A flaw on a site transmitting the results of covid tests carried out in pharmacies to the government platform made the personal data and test results of thousands of people accessible, revealed this Tuesday Mediapart. The surnames, first names, dates of birth, addresses, telephone numbers, social security numbers and e-mail addresses, as well as the results of the tests of 700,000 people were available until Friday thanks to “a findable password, in plain language, in a file accessible to all ”on the Francetest site, writes the information site.
Francetest is a company founded last January which specializes in transferring data from covid tests carried out in pharmacies to the SI-DEP platform. The SI-DEP (screening information system) is a secure platform where the results of covid-19 tests are systematically recorded in order “to ensure that all positive cases are properly taken care of” and to identify cases. contacts, explains the Ministry of Health on its site.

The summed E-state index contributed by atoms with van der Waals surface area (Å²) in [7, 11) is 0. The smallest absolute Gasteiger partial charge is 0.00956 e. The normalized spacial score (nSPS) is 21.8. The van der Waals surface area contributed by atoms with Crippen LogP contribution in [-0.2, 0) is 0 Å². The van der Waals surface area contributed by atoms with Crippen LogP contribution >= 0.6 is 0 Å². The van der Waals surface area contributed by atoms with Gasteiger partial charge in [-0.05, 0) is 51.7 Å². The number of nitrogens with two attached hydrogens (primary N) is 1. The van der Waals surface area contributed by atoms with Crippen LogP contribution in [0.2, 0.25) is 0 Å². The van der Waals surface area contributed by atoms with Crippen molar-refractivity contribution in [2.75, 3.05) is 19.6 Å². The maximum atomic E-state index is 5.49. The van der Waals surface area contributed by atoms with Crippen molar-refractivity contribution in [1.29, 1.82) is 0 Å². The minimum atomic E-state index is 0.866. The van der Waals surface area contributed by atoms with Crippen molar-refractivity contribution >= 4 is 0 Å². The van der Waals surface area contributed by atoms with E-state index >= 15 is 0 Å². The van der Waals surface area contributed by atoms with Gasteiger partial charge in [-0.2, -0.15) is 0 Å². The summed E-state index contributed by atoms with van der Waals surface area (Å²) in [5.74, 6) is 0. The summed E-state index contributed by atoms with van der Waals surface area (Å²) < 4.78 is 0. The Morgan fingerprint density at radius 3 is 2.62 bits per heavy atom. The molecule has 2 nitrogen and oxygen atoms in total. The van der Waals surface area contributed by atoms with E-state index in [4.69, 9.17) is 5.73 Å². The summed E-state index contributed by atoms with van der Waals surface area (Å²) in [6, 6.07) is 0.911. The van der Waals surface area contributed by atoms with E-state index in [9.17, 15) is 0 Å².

The SI-DEP, a “not very ergonomic” platform
This platform, “manufactured by the AP-HP (Assistance publique-Hôpitaux de Paris) in an emergency in December (…) is not very ergonomic”, explains Philippe Besset, president of the Federation of Pharmaceutical Unions of France (FSPF) . Result: many pharmacists use intermediaries to enter the results of tests carried out in the SI-DEP. Francetest thus charges one euro per transmission, according to Mediapart.
On Sunday, the Directorate General of Health (DGS) sent an email to pharmacists to remind them of the software approved and compatible with the SI-DEP, of which Francetest is not part. “We have been alerting the authorities for weeks and weeks to these companies which present themselves as labeled and make it easier for pharmacists to go to the SI-DEP”, points out Philippe Besset.
“We absolutely need the authorities to provide us with a tool allowing us to transmit data to the SI-DEP with our business software, which is safe and approved,” he insisted, specifying that even software authorized by the DGS no were not sufficiently secure. Informed by an “anonymous report”, the Cnil, French gendarme of personal data, told AFP that it had launched investigations. The Francetest company, for its part, was not immediately reachable.